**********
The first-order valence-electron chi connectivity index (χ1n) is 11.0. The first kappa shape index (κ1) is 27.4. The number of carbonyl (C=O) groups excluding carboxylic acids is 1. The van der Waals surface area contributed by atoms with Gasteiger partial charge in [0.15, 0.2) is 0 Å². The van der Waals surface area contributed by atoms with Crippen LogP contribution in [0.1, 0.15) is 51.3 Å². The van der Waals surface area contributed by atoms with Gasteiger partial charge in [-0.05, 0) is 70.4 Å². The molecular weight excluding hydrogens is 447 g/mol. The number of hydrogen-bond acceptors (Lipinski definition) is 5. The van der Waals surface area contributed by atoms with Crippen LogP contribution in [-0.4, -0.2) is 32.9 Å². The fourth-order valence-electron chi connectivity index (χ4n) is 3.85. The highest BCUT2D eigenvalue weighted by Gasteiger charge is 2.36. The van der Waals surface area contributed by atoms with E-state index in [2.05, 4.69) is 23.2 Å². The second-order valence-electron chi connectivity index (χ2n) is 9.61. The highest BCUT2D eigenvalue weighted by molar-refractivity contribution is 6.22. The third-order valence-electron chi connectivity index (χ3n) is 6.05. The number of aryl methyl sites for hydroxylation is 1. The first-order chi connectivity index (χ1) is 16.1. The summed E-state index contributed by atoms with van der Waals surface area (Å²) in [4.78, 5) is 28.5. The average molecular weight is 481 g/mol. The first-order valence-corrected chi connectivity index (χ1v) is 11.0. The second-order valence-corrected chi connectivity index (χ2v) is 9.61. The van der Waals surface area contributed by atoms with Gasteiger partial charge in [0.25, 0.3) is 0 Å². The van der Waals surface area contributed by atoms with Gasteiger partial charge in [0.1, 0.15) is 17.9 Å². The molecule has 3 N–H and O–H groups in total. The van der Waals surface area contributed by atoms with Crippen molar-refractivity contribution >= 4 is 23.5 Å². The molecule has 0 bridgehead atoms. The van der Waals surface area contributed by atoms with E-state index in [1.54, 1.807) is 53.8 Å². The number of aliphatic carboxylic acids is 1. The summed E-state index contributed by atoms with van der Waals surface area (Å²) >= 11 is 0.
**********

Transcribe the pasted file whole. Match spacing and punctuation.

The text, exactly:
The first-order valence-electron chi connectivity index (χ1n) is 11.0. The first kappa shape index (κ1) is 27.4. The number of carbonyl (C=O) groups excluding carboxylic acids is 1. The van der Waals surface area contributed by atoms with Gasteiger partial charge in [0.15, 0.2) is 0 Å². The van der Waals surface area contributed by atoms with Crippen LogP contribution in [0.1, 0.15) is 51.3 Å². The van der Waals surface area contributed by atoms with Gasteiger partial charge in [-0.05, 0) is 70.4 Å². The molecular weight excluding hydrogens is 447 g/mol. The number of hydrogen-bond acceptors (Lipinski definition) is 5. The van der Waals surface area contributed by atoms with Crippen LogP contribution in [-0.4, -0.2) is 32.9 Å². The fourth-order valence-electron chi connectivity index (χ4n) is 3.85. The highest BCUT2D eigenvalue weighted by Gasteiger charge is 2.36. The van der Waals surface area contributed by atoms with E-state index in [2.05, 4.69) is 23.2 Å². The second-order valence-electron chi connectivity index (χ2n) is 9.61. The highest BCUT2D eigenvalue weighted by molar-refractivity contribution is 6.22. The third-order valence-electron chi connectivity index (χ3n) is 6.05. The number of aryl methyl sites for hydroxylation is 1. The first-order chi connectivity index (χ1) is 16.1. The summed E-state index contributed by atoms with van der Waals surface area (Å²) in [4.78, 5) is 28.5. The average molecular weight is 481 g/mol. The first-order valence-corrected chi connectivity index (χ1v) is 11.0. The second-order valence-corrected chi connectivity index (χ2v) is 9.61. The van der Waals surface area contributed by atoms with Gasteiger partial charge in [0.25, 0.3) is 0 Å². The van der Waals surface area contributed by atoms with Gasteiger partial charge in [0.1, 0.15) is 17.9 Å². The molecule has 3 N–H and O–H groups in total. The van der Waals surface area contributed by atoms with Crippen molar-refractivity contribution >= 4 is 23.5 Å². The molecule has 0 bridgehead atoms. The van der Waals surface area contributed by atoms with E-state index in [1.54, 1.807) is 53.8 Å². The number of aliphatic carboxylic acids is 1. The summed E-state index contributed by atoms with van der Waals surface area (Å²) >= 11 is 0.